This article was published in The 30 Second Wine Advisor on Friday, Nov. 20, 2009 and can be found at http://www.wineloverspage.com/wineadvisor2/tswa20091120.php.
The universal turkey wine
Remember the old science joke about the "universal solvent"? An eager student rushes into the professor's office, jumping up and down with excitement. "I've invented a universal solvent," the student exulted. "It will dissolve anything!"
"Really," mused the prof. "So what do you intend to keep it in?"
Happily, today's Thanksgiving quest - the search for a universal wine to accompany all the meats, poultry and other goodies that load the holiday table - may be a difficult challenge, but it lacks the fatal flaw of the universal solvent. It can be done.
As I've observed before, roast turkey is the most traditional meat for Thanksgiving dinner (and often Christmas and secular winter celebrations too). But it's certainly not the only possibility. In our family, we've chosen duck, goose, guinea hen and even moved away from poultry in favor of standing rib of roast beef. Or perhaps a pizza.
Wine enthusiasts have little difficulty picking a wine to go with any of those main courses specifically, even turkey, although that big bird poses a special challenge because it's built with both light meat and rich, dark meat, contrasting flavors and textures that may not go equally well with the same wine.
When you consider the appetizing side dishes that load the holiday table - mashed potatoes and dressing, cranberry sauce, green-bean casserole and even candied sweet potatoes - the idea of finding a "universal wine" looms almost as pardon-the-expression insoluble a challenge as that universal solvent.
One easy out involves forgetting the whole idea of a perfect food-wine match and simply pulling a special wine off your wine rack or out of your cellar and enjoying it in the spirit of Thanksgiving, sipping between courses and frankly deciding not to worry about a precise pairing.
If you're having a festive meal for a crowd, it's also fun to open both red and white wines, giving your guests the option to choose one or the other or a little of both, as their taste buds dictate.
But what specific wine? I've often invoked what I call the "cranberry sauce rule," looking for a wine with a flavor profile similar to that of the traditional condiment for turkey: Cranberry sauce is fruity, tart, with only a touch of sweetness at the most; you'll find no scent of oak, nor tannic astringency in your cranberries, whether you choose them whole or jellied.
Quite a few wines have this flavor profile, not least the Nouveau Beaujolais, the first French wine of the new vintage, which was released into the marketplace last week and is widely available at wine shops for $10 or so. It's a good wine, not a great wine, but it will work well on your holiday table.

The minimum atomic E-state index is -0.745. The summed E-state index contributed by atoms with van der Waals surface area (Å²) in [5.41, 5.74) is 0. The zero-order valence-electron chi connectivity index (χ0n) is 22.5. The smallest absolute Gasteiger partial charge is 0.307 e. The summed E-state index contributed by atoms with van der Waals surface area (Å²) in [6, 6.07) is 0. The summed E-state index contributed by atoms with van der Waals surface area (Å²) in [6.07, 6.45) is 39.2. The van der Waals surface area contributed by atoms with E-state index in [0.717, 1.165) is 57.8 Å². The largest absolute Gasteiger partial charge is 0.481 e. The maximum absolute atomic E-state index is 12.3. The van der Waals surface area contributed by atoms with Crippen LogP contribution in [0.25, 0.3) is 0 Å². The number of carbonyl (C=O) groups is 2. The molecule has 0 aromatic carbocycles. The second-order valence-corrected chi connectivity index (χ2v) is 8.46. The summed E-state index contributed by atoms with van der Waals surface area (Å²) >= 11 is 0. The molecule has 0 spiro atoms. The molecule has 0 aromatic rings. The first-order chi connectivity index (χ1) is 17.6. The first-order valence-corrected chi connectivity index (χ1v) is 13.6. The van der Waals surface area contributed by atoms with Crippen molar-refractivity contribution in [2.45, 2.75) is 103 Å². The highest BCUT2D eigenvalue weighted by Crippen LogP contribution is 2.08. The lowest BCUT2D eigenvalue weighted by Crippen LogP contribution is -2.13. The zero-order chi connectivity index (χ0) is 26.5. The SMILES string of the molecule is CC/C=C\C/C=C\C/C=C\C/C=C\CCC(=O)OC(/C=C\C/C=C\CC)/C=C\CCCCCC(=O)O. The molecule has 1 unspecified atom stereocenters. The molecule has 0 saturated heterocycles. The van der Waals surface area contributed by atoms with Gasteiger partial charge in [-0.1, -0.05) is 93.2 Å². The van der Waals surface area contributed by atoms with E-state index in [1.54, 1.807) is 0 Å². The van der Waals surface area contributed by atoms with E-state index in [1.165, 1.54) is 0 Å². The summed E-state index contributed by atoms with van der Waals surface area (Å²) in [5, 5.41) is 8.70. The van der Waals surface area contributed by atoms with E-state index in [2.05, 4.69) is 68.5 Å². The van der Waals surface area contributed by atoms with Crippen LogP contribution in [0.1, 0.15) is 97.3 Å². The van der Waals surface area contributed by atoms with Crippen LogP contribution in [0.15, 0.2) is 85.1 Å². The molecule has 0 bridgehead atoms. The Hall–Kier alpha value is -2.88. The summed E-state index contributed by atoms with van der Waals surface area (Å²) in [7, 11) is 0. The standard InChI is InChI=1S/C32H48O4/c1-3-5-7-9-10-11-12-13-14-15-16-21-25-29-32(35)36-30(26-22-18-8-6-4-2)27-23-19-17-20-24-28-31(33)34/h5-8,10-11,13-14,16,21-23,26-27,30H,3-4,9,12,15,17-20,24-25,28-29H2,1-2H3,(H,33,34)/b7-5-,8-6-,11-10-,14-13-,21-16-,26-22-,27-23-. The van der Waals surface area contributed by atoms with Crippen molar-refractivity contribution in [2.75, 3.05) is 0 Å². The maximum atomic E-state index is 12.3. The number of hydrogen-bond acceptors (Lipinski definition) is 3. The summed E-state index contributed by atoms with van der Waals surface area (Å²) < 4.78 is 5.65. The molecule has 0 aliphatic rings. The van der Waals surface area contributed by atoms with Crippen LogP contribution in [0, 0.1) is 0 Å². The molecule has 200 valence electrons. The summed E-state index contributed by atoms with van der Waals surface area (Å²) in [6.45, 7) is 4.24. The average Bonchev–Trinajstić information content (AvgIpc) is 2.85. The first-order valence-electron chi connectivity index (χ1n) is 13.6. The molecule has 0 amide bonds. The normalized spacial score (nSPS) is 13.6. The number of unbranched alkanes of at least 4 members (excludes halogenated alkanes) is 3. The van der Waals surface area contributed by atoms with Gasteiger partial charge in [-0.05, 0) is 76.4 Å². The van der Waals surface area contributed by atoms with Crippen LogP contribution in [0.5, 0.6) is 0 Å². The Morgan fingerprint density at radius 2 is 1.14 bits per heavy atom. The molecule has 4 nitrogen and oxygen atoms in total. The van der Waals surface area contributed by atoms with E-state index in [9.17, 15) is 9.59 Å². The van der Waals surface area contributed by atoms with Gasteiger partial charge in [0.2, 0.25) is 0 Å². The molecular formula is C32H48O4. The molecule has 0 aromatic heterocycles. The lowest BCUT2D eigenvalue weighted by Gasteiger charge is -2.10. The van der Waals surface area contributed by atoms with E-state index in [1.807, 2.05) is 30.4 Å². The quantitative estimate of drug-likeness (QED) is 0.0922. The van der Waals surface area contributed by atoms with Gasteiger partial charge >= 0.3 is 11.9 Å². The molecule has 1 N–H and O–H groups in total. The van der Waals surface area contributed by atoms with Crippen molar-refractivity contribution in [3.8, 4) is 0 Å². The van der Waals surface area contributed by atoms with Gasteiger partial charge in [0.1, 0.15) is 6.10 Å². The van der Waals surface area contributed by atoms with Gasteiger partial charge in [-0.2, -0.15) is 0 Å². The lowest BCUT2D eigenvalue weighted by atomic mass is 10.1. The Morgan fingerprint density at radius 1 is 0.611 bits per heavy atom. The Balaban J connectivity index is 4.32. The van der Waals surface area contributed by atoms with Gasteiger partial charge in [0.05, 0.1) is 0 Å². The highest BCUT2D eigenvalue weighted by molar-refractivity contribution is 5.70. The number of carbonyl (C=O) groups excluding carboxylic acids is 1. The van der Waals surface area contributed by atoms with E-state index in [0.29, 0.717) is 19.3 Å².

Other wine-grape varieties that fit the cranberry-sauce rule are Riesling, Gewurztraminer or Chenin Blanc if you're in the mood for a white wine; if you want a red, the aforementioned Beaujolais or the American Zinfandel - the real red Zin, please! A sparkling wine affords a completely different approach, washing down the holiday fare and inspiring a festive table with the happy pop and fizz that attends its opening.
Saving the best for last, however, the king of holiday wine in my hierarchy is Pinot Noir, the grape that the comic movie Sideways made famous. Smooth, complex and balanced, with flavors of red fruit and earth and a texture that makes you think of velvet, an excellent Pinot Noir - choose among France's Burgundy region, California's cooler valleys or Oregon at your leisure - is a star in its own right and should go with just about anything on your table.
For my tasting report on a California Pinot Noir favorite with a distinctly French name and a mid-Atlantic mix of Old World and New World flavors, see below.
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Today's Tasting Report
Au Bon Climat 2008 Santa Barbara County Pinot Noir ($19.99)
Very dark ruby with a clear edge. Black cherry and subtle spice aromas with a distinct hint of "barnyard," earthy and not unpleasant. Fresh tart-cherry fruit and snappy acidity come together in a mouth-filling, food-friendly flavor, with a fresh acidic tang and soft tannins in the finish. (Oct. 3, 2009)
FOOD MATCH: As a well-balanced example of a "universal" food wine, this appealing Pinot will go with just about any choice of meat or poultry, not to mention a variety of cheeses and dark, flavorful fish from salmon - perhaps its No. 1 partner - to tuna, mackerel or bluefish. It would even make a fair pick at the sushi bar!
WEB LINK: The Au Bon Climat Website includes information about the wine, the winery and wine maker Jim Clendenen, plus a winery wine club and online store allowing shipping at winery prices where the law permits.
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